Clearly thus, an extrajudicial confession is binding only on the confessant.126 It cannot be admitted against his or her co-accused and is considered as hearsay against them.127Tamargo v. Awingan128 elaborated on the reason for this rule, viz:[O]n a principle of good faith and mutual convenience, a man’s own acts are binding upon himself, and are evidence against him. So are his conduct and declarations. Yet it would not only be rightly inconvenient, but also manifestly unjust, that a man should be bound by the acts of mere unauthorized strangers; and if a party ought not to be bound by the acts of strangers, neither ought their acts or conduct be used as evidence against him.
The exception provided under Sec. 30, Rule 130 of the Rules of Court to the rule allowing the admission of a conspirator129requires the prior establishment of the conspiracy by evidence other than the confession.130In this case, there is a dearth of proof demonstrating the participation of Salapuddin in a conspiracy to set off a bomb in the Batasan grounds and thereby kill Congressman Akbar. Not one of the other persons arrested and subjected to custodial investigation professed that Salapuddin was involved in the plan to set off a bomb in the Batasan grounds. Instead, the investigating prosecutors did no more than to rely on Salapuddin’s association with these persons to conclude that he was a participant in the conspiracy, ruling thus:Respondent Gerry Salapuddin’s participation in the forgoing, cannot be downplayed just because he did not actively take part in the planning. Rather, despite this, it has hands written all over it. The circumstances, the people and place used are all, one way or another, associated with him. It cannot be mere coincidence.131 (Emphasis supplied.)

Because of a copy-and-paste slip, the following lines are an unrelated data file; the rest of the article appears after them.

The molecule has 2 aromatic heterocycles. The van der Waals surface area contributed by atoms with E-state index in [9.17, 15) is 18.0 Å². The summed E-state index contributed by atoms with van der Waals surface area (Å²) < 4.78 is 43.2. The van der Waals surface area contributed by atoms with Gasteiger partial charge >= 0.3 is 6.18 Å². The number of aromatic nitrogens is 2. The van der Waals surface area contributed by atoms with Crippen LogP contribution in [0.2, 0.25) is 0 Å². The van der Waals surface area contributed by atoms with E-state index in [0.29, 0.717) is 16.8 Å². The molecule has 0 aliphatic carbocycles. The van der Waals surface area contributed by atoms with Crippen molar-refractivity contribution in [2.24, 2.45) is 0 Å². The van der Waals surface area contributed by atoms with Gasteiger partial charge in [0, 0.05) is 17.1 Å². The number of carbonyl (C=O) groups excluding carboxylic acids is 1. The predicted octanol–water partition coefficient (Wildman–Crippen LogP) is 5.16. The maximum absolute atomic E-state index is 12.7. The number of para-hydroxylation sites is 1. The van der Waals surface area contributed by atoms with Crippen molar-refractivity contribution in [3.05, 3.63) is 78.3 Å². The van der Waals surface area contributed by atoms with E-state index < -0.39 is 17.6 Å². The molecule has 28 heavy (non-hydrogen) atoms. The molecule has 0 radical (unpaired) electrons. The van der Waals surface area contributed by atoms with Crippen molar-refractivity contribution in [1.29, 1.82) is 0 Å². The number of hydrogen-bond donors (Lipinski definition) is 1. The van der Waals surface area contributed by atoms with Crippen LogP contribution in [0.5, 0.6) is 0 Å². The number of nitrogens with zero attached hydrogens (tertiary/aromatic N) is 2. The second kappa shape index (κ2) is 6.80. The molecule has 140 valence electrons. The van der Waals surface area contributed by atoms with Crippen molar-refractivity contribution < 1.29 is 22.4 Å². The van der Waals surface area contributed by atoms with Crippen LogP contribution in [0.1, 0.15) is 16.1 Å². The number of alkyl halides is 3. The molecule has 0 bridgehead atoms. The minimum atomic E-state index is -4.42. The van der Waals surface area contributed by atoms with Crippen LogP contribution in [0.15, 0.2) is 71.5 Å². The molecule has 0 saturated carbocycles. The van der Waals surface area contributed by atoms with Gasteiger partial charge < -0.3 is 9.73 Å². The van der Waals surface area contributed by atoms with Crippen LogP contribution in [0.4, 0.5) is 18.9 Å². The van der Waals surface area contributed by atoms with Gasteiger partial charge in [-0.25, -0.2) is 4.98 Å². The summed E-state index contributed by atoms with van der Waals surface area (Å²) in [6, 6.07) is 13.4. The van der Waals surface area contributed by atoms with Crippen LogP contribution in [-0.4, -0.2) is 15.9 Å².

This Court, however, has previously stressed that mere association with the principals by direct participation, without more, does not suffice.132 Relationship, association and companionship do not prove conspiracy.133 Salapuddin’s complicity to the crime, if this be the case, cannot be anchored on his relationship, if any, with the arrested persons or his ownership of the place where they allegedly stayed while in Manila.
It must be shown that the person concerned has performed an overt act in pursuance or furtherance of the complicity.134 In fact, mere knowledge, acquiescence or approval of the act, without the cooperation or approval to cooperate, is not sufficient to prove conspiracy.135 There must be positive and conclusive factual evidence indicating the existence of conspiracy,136 and not simple inferences, conjectures and speculations137 speciously sustained because “[i]t cannot be mere coincidence.”138
The investigating prosecutors themselves were aware of the need for other clear and positive evidence of conspiracy besides the confession made by a supposed co-conspirator in charging a person with a crime committed in conspiracy. In discharging the Hataman brothers, the investigating prosecutors ratiocinated:Apart from the statements implicating respondents Mujiv Hataman and Hadjiman Hataman-Salliman, no other evidence was presented to sufficiently establish their involvement in the crime. Certainly, this is not sufficient basis for finding probable cause to indict them for a non-bailable crime. To do so would open the floodgates to numerous possible indictments on the basis alone of name by mere mention of anyone. To establish conspiracy, evidence of actual cooperation, rather than mere cognizance or approval of an illegal act is required x x x.139
Notably, the Hataman brothers were named not just by Ikram140 but also by Jamiri141 and Aunal142 as the persons who ordered the murder of Congressman Akbar. It is with more reason, therefore, that the foregoing rationale applies squarely to Salapuddin who was mentioned only by Ikram, and not by the other persons arrested.